The next day, the scene was repeated. But this time, he saw her while whistling and had stopped instantly. The girl gestured him to continue whistling and he had continued. He loved whistling and she loved him doing it. They met every day at that same signal at the very same hour of the day, where for one-two whole minutes they would share a musical moment.

From watching the countdown, waiting to race away from the traffic signal, he started counting the timer in his head, wanting it to run slower, wanting the time to stop. He wanted to just whitle and watch that girl give him the most amazing smile he has ever seen in this world. There were people who loved his whistle, but he had never felt the way he felt for her and her love for him whistling.

As the timer in his head reached the last few seconds, he would gracefully end his song and bade goodbye with his eyes, to which the girl would reply similarly with her eyes. They spoke nothing, yet it felt to both of them that they had an amazing conversation with each other. They went on with their opposite paths from that signal, with a smile on their faces, a rare sight for that crossing.

From loathing the signals on that road, he started loving the red-light and the traffic. He wanted the rush to stay. He wanted it to be like this forever. And the day when they didn’t meet, he felt very bad that he didn’t whistle at all that day. Those two minutes at the red-light made or broke his day, all depending on if he meets her or not.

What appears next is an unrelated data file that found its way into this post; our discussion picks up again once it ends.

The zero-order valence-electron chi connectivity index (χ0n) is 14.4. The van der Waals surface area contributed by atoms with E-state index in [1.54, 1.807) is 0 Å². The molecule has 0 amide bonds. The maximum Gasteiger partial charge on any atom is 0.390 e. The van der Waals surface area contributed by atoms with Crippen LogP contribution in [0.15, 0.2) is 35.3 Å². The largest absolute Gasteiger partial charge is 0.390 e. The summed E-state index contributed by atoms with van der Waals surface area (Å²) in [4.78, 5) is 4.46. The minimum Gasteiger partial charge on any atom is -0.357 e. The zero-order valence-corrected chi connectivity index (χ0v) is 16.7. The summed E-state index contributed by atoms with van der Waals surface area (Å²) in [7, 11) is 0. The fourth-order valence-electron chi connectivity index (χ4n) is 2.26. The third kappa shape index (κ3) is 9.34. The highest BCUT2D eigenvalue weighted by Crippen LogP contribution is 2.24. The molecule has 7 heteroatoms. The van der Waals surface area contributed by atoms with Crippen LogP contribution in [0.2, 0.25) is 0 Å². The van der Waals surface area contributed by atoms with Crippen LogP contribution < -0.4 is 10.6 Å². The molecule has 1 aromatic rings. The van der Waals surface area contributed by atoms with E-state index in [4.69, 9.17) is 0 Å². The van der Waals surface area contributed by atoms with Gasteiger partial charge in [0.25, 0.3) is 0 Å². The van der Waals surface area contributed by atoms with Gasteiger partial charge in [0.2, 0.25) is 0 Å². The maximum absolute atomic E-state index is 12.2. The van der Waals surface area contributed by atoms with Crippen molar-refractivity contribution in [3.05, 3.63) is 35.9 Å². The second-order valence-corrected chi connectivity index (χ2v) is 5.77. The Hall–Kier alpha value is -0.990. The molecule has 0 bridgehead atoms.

And a similar day came once when he couldn’t see her. He was late, and would surely miss her if he didn’t drive fast. So, he went past several shortcuts, didn’t wait for pedestrians and dodged his way past confused newbie drivers to reach there on time. He was just a crossroad away from that signal. But there was a lot of traffic at that signal. People were gathered on the middle of the road and there was total chaos of vehicles.

He took a detour, and reached his signal, ditching that jam-packed crossroad. He checked on his clock, for a hundredth time now, and sighed a breath of relief that he had reached on time. But she wasn’t there yet. So, he waited for another red-light, probably she was late too. But she didn’t come, probably had taken a day off. He left for his routine, restless to meet her tomorrow. He was finally gonna ask her out, tomorrow for sure.

The next day, it was raining. He reached the spot on time. The traffic was less, and signals were empty, but she was not there. Probably she would’ve gone early today due to the rains, he thought.

The day after that, he reached the signal again on time. But he couldn’t meet her. And it was the same news the next day, and the day after that too. He felt sad and wanted to find her. But he didn’t even know her name or contact number. His days went sore and in distress, as he was helpless, unable to find the mystery girl whom he wanted to share his life with.